The Never Summer Proto Type Two is the continuation of the Proto with more camber and an Asymmetrical side cut. So with the current line, the Proto Type II is a step up in flex to the Funslinger for those that want a more mountain friendly asym twin. My first thought after a day of riding is I have to remove the Favorite label from the Proto and move it to the Proto Type II as the extra camber and asymmetry really rounds out the overall ride. Nothing has really changed from the 2016-2018 season.
2018 On the Table Review coming but this is very similar. Also a somewhat updated review even though the board didn’t really change.
Conditions: Mostly good snow, some medium snow with harder patches and 1′ in pow in some places but more like 6″ in other places.
Riders: James, Jimbo, Zobel Jack and a few others
Boots: Burton SLX, Ride RFL
Bindings: Union Atlas, Burton Cartel, Burton Genesis,
Set Up: Centered 15 front -15 back 23″ wide
Approximate Weight: Doesn’t feel heavy or light. Just normal.
On Snow Feel: There is a definite bump in terms of stability compared to the Proto and it’s much closer to most hybrid camber boards when one footing or flat basing. It can still be a little loose in harder snow like we encountered getting off the chair but it’s much better with the Ripsaw Camber Profile. It’s the kind of board that wants you to treat the whole mountain like a park and ride switch a lot. Also being an Asymmetrical board it prefers riders with a centered duck stance so don’t get it if you like to set it back and ride 18 front 0 back. It really likes stance symmetry for the asymmetry to work.
Flex: Great flex that doesn’t bend in the middle like the Funslinger does but also butters easier and has a more playful feel than the Ripsaw. The extra camber in the tip and tail snap out of a butter or press really well too.
Turn Initiation: Really quick and borderline snappy edge to edge and it’s a board that’s fun to make quick turns with. It’s still fun making slower and wider turns.
Skidded Turns: Even with the extra camber the Type Two can still easily skid a turn and it’s not in any way unforgiving.
Carving: What an improvement. Soo much more fun to carve than the proto and you can really feel the Never Summer Type Two hold and power out of the turn way better than the Old Proto. If you like to carve switch and regular then this is a great choice.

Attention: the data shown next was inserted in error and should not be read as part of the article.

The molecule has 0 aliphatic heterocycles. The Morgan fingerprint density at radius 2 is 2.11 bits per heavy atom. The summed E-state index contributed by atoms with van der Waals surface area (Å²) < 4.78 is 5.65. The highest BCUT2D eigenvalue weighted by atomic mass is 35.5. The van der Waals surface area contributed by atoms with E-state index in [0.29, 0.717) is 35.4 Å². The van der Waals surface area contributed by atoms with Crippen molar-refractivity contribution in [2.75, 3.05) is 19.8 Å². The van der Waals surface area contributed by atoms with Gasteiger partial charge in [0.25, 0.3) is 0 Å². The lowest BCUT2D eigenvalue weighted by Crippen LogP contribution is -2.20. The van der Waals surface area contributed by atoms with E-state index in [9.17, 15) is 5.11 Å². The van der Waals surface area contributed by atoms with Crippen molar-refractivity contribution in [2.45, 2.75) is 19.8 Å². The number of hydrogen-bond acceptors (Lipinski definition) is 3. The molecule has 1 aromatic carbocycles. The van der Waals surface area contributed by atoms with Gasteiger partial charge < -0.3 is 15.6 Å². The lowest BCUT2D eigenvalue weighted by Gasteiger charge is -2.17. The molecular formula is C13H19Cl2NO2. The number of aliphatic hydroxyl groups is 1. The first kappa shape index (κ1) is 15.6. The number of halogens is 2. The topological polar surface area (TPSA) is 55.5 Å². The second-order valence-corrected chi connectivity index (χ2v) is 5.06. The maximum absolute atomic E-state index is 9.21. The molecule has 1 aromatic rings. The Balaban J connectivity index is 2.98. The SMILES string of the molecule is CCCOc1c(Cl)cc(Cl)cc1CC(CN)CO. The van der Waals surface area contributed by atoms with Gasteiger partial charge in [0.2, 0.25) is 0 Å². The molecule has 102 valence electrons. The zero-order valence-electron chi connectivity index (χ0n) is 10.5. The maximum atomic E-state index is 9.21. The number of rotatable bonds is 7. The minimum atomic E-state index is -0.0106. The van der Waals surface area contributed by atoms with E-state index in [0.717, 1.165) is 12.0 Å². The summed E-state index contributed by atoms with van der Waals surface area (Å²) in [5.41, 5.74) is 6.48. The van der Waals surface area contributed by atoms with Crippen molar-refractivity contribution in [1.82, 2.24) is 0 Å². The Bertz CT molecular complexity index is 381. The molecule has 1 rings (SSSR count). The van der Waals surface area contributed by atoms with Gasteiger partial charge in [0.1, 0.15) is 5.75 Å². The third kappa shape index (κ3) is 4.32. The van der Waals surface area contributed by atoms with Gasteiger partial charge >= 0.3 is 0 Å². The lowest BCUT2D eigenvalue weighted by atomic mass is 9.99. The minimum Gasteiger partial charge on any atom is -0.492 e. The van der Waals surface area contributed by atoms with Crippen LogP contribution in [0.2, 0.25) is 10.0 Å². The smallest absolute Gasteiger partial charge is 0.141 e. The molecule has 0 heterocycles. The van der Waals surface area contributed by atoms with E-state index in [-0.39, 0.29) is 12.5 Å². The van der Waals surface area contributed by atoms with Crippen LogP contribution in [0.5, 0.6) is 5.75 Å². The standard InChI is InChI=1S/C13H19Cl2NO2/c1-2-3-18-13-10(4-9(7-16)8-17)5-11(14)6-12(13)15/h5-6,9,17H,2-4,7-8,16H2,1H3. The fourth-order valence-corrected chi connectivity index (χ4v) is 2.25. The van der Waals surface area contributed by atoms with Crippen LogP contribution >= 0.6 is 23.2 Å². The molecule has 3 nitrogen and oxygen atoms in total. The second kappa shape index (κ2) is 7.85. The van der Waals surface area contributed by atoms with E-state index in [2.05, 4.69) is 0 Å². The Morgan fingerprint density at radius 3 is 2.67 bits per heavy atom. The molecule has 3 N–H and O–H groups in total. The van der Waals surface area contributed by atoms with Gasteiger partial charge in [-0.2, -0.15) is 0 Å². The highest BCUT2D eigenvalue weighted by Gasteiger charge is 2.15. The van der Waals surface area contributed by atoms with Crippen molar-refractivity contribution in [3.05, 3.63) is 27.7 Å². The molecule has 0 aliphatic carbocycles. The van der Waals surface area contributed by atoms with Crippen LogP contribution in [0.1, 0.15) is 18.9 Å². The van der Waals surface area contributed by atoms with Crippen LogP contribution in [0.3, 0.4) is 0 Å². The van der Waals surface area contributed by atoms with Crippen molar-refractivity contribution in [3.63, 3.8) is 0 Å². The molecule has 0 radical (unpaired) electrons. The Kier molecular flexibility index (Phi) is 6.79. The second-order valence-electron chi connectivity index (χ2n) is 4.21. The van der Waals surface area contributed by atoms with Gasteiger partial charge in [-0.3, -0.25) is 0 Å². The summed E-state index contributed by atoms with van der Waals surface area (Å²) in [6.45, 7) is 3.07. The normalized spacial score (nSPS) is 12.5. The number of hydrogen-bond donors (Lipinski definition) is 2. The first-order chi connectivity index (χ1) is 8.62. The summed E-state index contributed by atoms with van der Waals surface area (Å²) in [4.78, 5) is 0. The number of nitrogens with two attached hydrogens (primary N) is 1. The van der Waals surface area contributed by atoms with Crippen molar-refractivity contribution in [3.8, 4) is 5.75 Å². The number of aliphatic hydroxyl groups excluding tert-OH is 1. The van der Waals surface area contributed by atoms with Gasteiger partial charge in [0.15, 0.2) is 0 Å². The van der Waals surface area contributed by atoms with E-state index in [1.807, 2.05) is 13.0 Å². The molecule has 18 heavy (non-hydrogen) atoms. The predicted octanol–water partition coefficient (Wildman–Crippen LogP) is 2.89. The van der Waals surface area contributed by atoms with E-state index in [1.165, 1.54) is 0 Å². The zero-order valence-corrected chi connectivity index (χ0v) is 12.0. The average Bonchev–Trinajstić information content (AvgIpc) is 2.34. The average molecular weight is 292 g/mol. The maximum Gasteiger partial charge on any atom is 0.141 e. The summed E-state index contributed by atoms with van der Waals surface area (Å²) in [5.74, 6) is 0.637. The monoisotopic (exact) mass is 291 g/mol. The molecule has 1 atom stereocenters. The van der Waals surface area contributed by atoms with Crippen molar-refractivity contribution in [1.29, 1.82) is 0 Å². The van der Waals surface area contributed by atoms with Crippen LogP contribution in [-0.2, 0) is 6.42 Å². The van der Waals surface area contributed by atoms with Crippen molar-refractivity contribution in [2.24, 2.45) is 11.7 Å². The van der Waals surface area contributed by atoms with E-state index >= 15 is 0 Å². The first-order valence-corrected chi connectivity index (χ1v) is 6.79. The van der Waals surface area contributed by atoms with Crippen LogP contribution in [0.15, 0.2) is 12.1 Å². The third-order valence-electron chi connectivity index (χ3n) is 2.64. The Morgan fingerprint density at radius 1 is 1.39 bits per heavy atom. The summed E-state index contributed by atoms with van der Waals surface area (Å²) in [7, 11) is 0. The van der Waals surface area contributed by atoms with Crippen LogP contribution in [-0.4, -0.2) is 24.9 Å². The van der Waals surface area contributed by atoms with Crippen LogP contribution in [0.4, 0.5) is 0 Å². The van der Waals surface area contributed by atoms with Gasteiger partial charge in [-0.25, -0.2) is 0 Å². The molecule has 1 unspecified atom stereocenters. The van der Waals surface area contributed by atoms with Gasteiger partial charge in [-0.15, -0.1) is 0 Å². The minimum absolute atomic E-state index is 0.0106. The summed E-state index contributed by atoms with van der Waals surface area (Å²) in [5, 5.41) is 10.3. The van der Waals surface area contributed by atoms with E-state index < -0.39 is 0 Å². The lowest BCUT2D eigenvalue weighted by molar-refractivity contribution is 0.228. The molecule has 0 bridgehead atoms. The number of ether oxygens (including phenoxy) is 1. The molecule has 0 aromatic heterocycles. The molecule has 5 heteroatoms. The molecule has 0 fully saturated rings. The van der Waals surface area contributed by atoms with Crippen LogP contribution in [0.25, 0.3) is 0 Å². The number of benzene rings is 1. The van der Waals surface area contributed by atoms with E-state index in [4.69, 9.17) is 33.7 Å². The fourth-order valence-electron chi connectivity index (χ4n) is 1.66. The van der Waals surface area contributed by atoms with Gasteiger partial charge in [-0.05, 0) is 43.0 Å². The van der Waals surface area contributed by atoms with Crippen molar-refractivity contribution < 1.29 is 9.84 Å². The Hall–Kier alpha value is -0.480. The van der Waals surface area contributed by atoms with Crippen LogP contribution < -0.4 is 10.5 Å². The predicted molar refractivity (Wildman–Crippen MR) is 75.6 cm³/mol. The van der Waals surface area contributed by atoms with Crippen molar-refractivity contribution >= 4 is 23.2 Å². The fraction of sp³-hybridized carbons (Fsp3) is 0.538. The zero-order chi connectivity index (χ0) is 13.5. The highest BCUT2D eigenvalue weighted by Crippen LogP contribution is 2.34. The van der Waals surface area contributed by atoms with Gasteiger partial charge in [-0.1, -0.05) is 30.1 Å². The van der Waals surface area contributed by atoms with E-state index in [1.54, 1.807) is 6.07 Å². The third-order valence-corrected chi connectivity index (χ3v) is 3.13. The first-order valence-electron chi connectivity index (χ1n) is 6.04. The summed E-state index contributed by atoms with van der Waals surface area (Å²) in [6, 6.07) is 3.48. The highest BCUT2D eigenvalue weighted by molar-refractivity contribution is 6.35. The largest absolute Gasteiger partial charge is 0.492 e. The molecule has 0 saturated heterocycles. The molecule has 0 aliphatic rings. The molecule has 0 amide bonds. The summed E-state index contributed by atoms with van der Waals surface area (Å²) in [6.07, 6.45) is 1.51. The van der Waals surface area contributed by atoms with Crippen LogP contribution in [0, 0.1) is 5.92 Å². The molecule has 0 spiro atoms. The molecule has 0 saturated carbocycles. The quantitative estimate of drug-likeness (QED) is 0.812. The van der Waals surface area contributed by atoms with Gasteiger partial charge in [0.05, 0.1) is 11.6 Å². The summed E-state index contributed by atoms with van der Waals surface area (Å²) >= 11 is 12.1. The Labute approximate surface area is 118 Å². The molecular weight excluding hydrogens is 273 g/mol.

Powder: Not ideal for directional powder riding and not really a board you can set back much or at all. Also because of the Asymmetrical side cuts it’s best to keep it centered and duck at all times in order for it to turn better. I’d much rather be on the West for setting it back and getting more directional float. It’s a better board for that. This is the biggest differentiation between the West and the Proto Type II. So if you are going to set your stance back in powder the West is definitely the call. If you ride switch a lot in powder and don’t set your board back then you will enjoy the Proto Type II as it floats pretty well when the stance is centered.
Speed: Same dampness as the Proto but with more stability so it works really well riding the mountain. It’s a nice in between board from the Funslinger and the Ripsaw for speed and it’s much better on the mountain than the Funslinger.
Uneven Terrain: Never Summers boards handle uneven terrain just right. They really know how to make a board work well in bumpy crappy all day resort riding snow.
Edge Hold: Same great grip as the old Proto did that can handle all the conditions you want to ride in. It’s not great in ice but who wants to ride in ice anyways.
Switch: Going to an Asymmetrical Twin means it’s actually more symmetrical for how you ride the board so it’s even better riding switch than the Proto.
Jibbing: Not a strong jibber but very doable. I’d rather be on the Funslinger and love how the middle bends around the feature. The Proto Type II wasn’t perfect but it’s ok if you aren’t getting too technical there.
Pipe: I would love to lap the pipe with this board and that extra camber and more stability will make it a little better than the Proto going from wall to wall. After a few runs I knew I was at home in the 16-18 foot pipe just like I was with the Old Proto only that extra camber helps it drive better from wall to wall. The only thing I could ask for is a little extra grip for that mid winter solid ice pipe but other than that it’s practically perfect for riders of all levels.
Jumps: Nice pop and love the extra camber. Never summer boards can feel rubbery damp and like they won’t pop until you actually Ollie. Then you realize it’s got lot’s of pop. It’s the kind of board that can handle most kickers the average jump enthusiast will hit from small to pretty big.
All in all the Ripsaw Camber profile and the Asymmetrical side cut make for a much better all around ride than the Proto. I’m glad the Never Summer Type Two came out this year because this would of been the last year that the Proto would of been a favorite.